Treatment and Prevention News for Women
"Lives Together, Worlds Apart: Men and Women in a Time of Change" noted that major changes in just discussing issues like rape, incest and female reproductive rights have occurred in the last few years. And stated that the fact that AIDS, the sex trade, and sex education for adolescents can be openly discussed at the United Nations and government offices "is an indication of a massive change in thinking."
Increasing women's power could thus help avoid many of the STDs contracted every year, the report said.
Early AZT therapy enabled the doctors to reduce the babies' treatment time from six weeks to three days. The Harvard study provided AZT to all of the mothers and infants studied, prompting praise from critics of previous mother-to-child studies that involved placebos.
Researchers from Rush Medical College in Chicago assessed vitamin A levels in the blood of more than 1,300 HIV-positive women and studied cervical cells for signs of cancer, including HPV. The study found that 15.5 percent of women had too little vitamin A, and 36.5 percent of the women had abnormalities in their cervical cells.
According to the researchers, HIV-positive women with low blood retinol (vitamin A) concentrations were nearly two-thirds more likely to have specific abnormalities in the cervix than women with higher concentrations of the vitamin.
According to the Centers for Disease Control (CDC), as of 1999, some 78,000 people 50 years of age and older had developed AIDS, approximately 10,000 of whom were over the age of 65. Although people over 50 make up just 10 percent of all AIDS cases, older Americans face unique challenges in terms of treatment and prevention, as well as more complicated disease management due to other health conditions and possible drug interactions.
Studies indicate that older women know far less about HIV than younger women.
Scientists in South Africa assessed the diagnostic tampon on 1,030 women with no signs of infection. Researchers then reported that the tampon detected 247 cases of the STD Trichomonas vaginalis while the traditional swab method detected just 191 cases. Work on product development continues.
It has been established that resveratrol may offer some protection against heart disease. New research finds that a modified version of the chemical has anti-herpes properties and can be added to contraceptive foams or lubricants for condoms.
Casual sexual encounters are becoming more common in middle school, too. Young teen-agers reported that they have oral sex because they think it is "safe," meaning an activity that will not lead to pregnancy or sexually transmitted diseases and also because they want the experience.
However, STDs can be transmitted during oral sex, which experts note has emotional consequences as well.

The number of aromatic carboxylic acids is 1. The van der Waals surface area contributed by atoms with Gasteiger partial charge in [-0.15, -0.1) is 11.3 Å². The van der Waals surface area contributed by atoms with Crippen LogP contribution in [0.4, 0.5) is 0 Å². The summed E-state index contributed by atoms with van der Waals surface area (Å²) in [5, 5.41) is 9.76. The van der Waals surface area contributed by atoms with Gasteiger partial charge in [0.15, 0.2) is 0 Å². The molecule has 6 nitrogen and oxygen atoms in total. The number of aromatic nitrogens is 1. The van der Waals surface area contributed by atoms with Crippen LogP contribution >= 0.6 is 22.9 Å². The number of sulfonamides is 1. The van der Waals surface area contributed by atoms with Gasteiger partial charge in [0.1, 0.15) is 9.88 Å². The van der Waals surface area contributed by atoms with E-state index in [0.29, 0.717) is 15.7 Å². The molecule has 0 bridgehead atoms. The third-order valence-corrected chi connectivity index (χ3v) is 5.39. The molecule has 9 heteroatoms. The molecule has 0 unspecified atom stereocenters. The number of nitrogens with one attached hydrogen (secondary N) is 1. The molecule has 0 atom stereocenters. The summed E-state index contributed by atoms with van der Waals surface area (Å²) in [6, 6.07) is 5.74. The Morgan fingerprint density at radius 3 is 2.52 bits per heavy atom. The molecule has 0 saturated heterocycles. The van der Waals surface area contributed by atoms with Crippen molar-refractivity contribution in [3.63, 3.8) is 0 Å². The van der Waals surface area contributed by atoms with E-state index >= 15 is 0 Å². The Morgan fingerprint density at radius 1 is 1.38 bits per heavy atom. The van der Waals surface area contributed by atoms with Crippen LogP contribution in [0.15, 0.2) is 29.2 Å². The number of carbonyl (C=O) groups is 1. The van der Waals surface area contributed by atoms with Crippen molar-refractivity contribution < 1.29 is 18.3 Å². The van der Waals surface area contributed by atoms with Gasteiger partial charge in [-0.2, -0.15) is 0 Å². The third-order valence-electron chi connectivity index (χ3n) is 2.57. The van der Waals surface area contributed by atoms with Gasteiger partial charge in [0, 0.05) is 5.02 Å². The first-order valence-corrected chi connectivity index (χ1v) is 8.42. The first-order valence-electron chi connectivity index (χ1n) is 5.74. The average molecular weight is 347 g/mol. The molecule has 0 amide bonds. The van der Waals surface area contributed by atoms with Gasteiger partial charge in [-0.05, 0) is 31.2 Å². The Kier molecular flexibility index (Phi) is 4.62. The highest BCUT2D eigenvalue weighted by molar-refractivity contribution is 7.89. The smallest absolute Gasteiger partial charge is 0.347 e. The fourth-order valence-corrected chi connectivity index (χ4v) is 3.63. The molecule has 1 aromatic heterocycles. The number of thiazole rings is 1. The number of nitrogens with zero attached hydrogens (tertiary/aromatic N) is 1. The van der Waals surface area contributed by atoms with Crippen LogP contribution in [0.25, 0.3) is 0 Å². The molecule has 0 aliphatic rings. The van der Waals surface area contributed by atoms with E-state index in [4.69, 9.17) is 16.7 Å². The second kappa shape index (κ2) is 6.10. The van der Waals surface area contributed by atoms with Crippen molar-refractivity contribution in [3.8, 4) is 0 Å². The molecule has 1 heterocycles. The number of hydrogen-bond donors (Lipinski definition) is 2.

Meanwhile, a recent survey from the Kaiser Family Foundation showed that parents want help in providing sex education to their teen-agers, and suggests that parents not open the conversation about sex directly.
If parents begin by asking about cliques at school or something else that's emotionally meaningful in their children's lives, that may touch off a conversation about sexuality. Experts believe that conversations about sex between parents and teens must start in middle school.
According to "A Devastating Tragedy: AIDS in Africa," 40 percent of HIV-infected pregnant women in the region transmit the virus to their babies during birth.
The group, based in Washington, D.C., called for more debt forgiveness and better access to health care for African women, including improving attitudes toward AIDS patients and promoting the use of condoms.
Although not a legally binding document in the United States, the Declaration of Helsinki does set the standard for medical research worldwide. The latest revision stems, in part, from a controversy over the use of placebos in trying to find an inexpensive and easy way to reduce HIV transmission from pregnant women to their infants.
Studies in several Asian and African countries gave HIV-positive pregnant women either placebos or short regimens of AZT prior to delivery. The revision would mean that, if treatment is available, giving a placebo would be unethical.
However, defenders of the placebo-controlled studies said the real issue was whether the short-course of AZT was better than nothing, which is generally what was available to the African and Thai women, instead of whether the regimen was as good as a longer AZT regimen, which none of the women typically would have received.
Rebecca Solomon is a case manager in AIDS Project Los Angeles' Case Management Services department. She can be reached by calling (323) 993-1436 or by e-mail at firstname.lastname@example.org.
This article has been reprinted at The Body with the permission of AIDS Project Los Angeles (APLA).
This article was provided by AIDS Project Los Angeles. It is a part of the publication Positive Living.